Click through the slideshow to see photos of celebrations of Theophany in Eastern Europe
Theophany ("divine manifestation"), the Orthodox observance of Epiphany was celebrated on Jan. 19, 2012 in Eastern Orthodox churches that follow the Julian calendar. This feast, celebrated 12 days after Christmas, commemorates the baptism of Jesus in the river Jordan by John the Baptist. This event signals the day when Jesus is manifested to the wider world as Christ, the Son of God. Theophany is one of the most important feasts celebrated in Eastern churches, and is considered to be even more important than Christmas.
Water is one of the most important aspects of the feast of Theophany. The Orthodox believe that when Jesus was baptized by John the Baptist, the waters of the Jordan river were blessed and made holy by the God Incarnate entering into creation.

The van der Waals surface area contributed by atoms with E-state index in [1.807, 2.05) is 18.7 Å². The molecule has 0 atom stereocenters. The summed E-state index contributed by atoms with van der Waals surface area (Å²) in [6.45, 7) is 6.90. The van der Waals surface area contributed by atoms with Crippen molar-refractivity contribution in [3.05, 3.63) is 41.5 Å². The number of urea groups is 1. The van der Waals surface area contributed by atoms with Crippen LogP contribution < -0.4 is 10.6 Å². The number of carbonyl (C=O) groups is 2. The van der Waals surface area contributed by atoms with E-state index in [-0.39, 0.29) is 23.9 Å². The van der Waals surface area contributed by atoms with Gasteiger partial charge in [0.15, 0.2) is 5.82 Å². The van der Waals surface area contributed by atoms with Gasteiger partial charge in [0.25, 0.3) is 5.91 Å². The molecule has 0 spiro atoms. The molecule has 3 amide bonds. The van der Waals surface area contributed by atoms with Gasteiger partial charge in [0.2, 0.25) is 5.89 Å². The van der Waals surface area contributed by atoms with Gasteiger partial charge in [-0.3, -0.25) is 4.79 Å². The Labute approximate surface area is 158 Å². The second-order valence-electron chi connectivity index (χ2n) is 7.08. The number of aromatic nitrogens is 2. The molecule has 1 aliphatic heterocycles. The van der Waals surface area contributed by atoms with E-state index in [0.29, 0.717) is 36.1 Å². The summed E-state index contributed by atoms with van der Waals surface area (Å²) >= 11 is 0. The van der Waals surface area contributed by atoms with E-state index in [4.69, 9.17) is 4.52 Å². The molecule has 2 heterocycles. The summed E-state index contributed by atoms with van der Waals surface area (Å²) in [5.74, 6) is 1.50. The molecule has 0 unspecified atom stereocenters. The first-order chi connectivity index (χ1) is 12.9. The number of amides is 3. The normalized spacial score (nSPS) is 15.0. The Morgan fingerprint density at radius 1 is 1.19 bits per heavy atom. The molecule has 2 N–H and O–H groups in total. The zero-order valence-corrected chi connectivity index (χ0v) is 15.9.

In countries that are primarily Orthodox, Theophany celebrations center around blessing of water, baptismal rites and blessing of homes. On the eve of Theophany, the faithful gather in churches to celebrate the Divine Liturgy and the priest blesses the water in the baptismal font. This holy water is kept to be used by the parish until the next celebration of Theophany.
On the day of Theophany, the clergy and people process to the nearest body of "living water," where the priest blesses the water. This blessing of the water represents the redemption of all creation. In many countries the water is blessed by throwing a cross into the water. Several hundreds of people dive into the freezing water and compete to retrieve the cross. In countries where the winter is very severe, a hole is cut into the ice in the shape of a cross, and the water is blessed by dipping the cross three times. Many people bathe in the freezing water re-enacting their baptism.